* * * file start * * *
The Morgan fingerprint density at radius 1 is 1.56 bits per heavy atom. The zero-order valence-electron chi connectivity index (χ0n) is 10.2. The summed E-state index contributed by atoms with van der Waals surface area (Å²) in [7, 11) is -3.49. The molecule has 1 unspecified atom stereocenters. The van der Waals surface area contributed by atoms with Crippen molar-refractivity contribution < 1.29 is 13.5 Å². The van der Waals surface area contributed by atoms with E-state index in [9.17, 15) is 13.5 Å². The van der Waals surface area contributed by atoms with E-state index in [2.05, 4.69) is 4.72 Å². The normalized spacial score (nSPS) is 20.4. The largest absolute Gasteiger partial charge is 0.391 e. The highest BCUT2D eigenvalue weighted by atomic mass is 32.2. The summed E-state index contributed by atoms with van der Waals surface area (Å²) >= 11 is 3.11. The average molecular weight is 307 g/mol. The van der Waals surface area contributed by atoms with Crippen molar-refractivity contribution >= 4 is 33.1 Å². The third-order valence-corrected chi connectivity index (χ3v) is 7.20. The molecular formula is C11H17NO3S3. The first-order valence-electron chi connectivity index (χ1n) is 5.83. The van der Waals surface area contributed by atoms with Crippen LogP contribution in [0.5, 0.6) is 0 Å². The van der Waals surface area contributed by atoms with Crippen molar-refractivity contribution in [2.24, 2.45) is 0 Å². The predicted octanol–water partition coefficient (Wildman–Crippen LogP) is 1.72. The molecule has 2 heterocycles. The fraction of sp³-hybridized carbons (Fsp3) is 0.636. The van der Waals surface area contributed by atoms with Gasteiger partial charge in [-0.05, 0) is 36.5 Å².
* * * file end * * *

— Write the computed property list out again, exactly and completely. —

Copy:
The Morgan fingerprint density at radius 1 is 1.56 bits per heavy atom. The zero-order valence-electron chi connectivity index (χ0n) is 10.2. The summed E-state index contributed by atoms with van der Waals surface area (Å²) in [7, 11) is -3.49. The molecule has 1 unspecified atom stereocenters. The van der Waals surface area contributed by atoms with Crippen molar-refractivity contribution < 1.29 is 13.5 Å². The van der Waals surface area contributed by atoms with E-state index in [9.17, 15) is 13.5 Å². The van der Waals surface area contributed by atoms with E-state index in [2.05, 4.69) is 4.72 Å². The normalized spacial score (nSPS) is 20.4. The largest absolute Gasteiger partial charge is 0.391 e. The highest BCUT2D eigenvalue weighted by atomic mass is 32.2. The summed E-state index contributed by atoms with van der Waals surface area (Å²) >= 11 is 3.11. The average molecular weight is 307 g/mol. The van der Waals surface area contributed by atoms with Crippen molar-refractivity contribution >= 4 is 33.1 Å². The third-order valence-corrected chi connectivity index (χ3v) is 7.20. The molecular formula is C11H17NO3S3. The first-order valence-electron chi connectivity index (χ1n) is 5.83. The van der Waals surface area contributed by atoms with Crippen LogP contribution in [0.5, 0.6) is 0 Å². The van der Waals surface area contributed by atoms with Crippen molar-refractivity contribution in [2.24, 2.45) is 0 Å². The predicted octanol–water partition coefficient (Wildman–Crippen LogP) is 1.72. The molecule has 2 heterocycles. The fraction of sp³-hybridized carbons (Fsp3) is 0.636. The van der Waals surface area contributed by atoms with Gasteiger partial charge in [-0.05, 0) is 36.5 Å².